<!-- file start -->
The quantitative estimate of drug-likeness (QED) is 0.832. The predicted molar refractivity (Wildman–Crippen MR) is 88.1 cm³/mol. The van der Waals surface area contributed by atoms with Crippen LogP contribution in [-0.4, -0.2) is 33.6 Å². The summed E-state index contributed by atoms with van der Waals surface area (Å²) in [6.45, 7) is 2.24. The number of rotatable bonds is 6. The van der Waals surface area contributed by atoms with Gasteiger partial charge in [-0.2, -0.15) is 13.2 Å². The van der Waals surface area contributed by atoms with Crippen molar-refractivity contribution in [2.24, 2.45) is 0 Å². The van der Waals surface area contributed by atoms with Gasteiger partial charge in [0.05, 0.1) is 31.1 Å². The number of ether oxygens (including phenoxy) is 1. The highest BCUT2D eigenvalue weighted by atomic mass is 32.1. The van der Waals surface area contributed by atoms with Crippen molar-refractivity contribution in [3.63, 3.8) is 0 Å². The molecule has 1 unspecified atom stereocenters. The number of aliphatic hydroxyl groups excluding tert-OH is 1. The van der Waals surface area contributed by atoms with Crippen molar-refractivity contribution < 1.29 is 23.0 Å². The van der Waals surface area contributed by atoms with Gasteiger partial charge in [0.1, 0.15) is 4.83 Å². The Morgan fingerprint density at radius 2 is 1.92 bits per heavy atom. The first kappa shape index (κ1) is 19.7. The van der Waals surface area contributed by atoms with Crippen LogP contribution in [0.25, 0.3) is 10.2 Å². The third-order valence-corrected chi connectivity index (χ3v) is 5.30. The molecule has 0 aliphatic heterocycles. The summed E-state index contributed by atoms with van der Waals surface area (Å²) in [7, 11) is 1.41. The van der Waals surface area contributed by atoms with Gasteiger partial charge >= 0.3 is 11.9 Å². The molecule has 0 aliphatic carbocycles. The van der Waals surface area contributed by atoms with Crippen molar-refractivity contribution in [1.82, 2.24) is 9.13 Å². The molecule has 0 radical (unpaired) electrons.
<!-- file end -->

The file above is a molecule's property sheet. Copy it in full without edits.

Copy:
The quantitative estimate of drug-likeness (QED) is 0.832. The predicted molar refractivity (Wildman–Crippen MR) is 88.1 cm³/mol. The van der Waals surface area contributed by atoms with Crippen LogP contribution in [-0.4, -0.2) is 33.6 Å². The summed E-state index contributed by atoms with van der Waals surface area (Å²) in [6.45, 7) is 2.24. The number of rotatable bonds is 6. The van der Waals surface area contributed by atoms with Gasteiger partial charge in [-0.2, -0.15) is 13.2 Å². The van der Waals surface area contributed by atoms with Crippen molar-refractivity contribution in [2.24, 2.45) is 0 Å². The van der Waals surface area contributed by atoms with Gasteiger partial charge in [0.05, 0.1) is 31.1 Å². The number of ether oxygens (including phenoxy) is 1. The highest BCUT2D eigenvalue weighted by atomic mass is 32.1. The van der Waals surface area contributed by atoms with Crippen molar-refractivity contribution in [3.63, 3.8) is 0 Å². The molecule has 1 unspecified atom stereocenters. The number of aliphatic hydroxyl groups excluding tert-OH is 1. The van der Waals surface area contributed by atoms with Crippen molar-refractivity contribution < 1.29 is 23.0 Å². The van der Waals surface area contributed by atoms with Gasteiger partial charge in [0.1, 0.15) is 4.83 Å². The Morgan fingerprint density at radius 2 is 1.92 bits per heavy atom. The first kappa shape index (κ1) is 19.7. The van der Waals surface area contributed by atoms with Crippen LogP contribution in [0.25, 0.3) is 10.2 Å². The third-order valence-corrected chi connectivity index (χ3v) is 5.30. The molecule has 0 aliphatic heterocycles. The summed E-state index contributed by atoms with van der Waals surface area (Å²) in [7, 11) is 1.41. The van der Waals surface area contributed by atoms with Gasteiger partial charge >= 0.3 is 11.9 Å². The molecule has 0 aliphatic carbocycles. The van der Waals surface area contributed by atoms with Crippen molar-refractivity contribution in [1.82, 2.24) is 9.13 Å². The molecule has 0 radical (unpaired) electrons.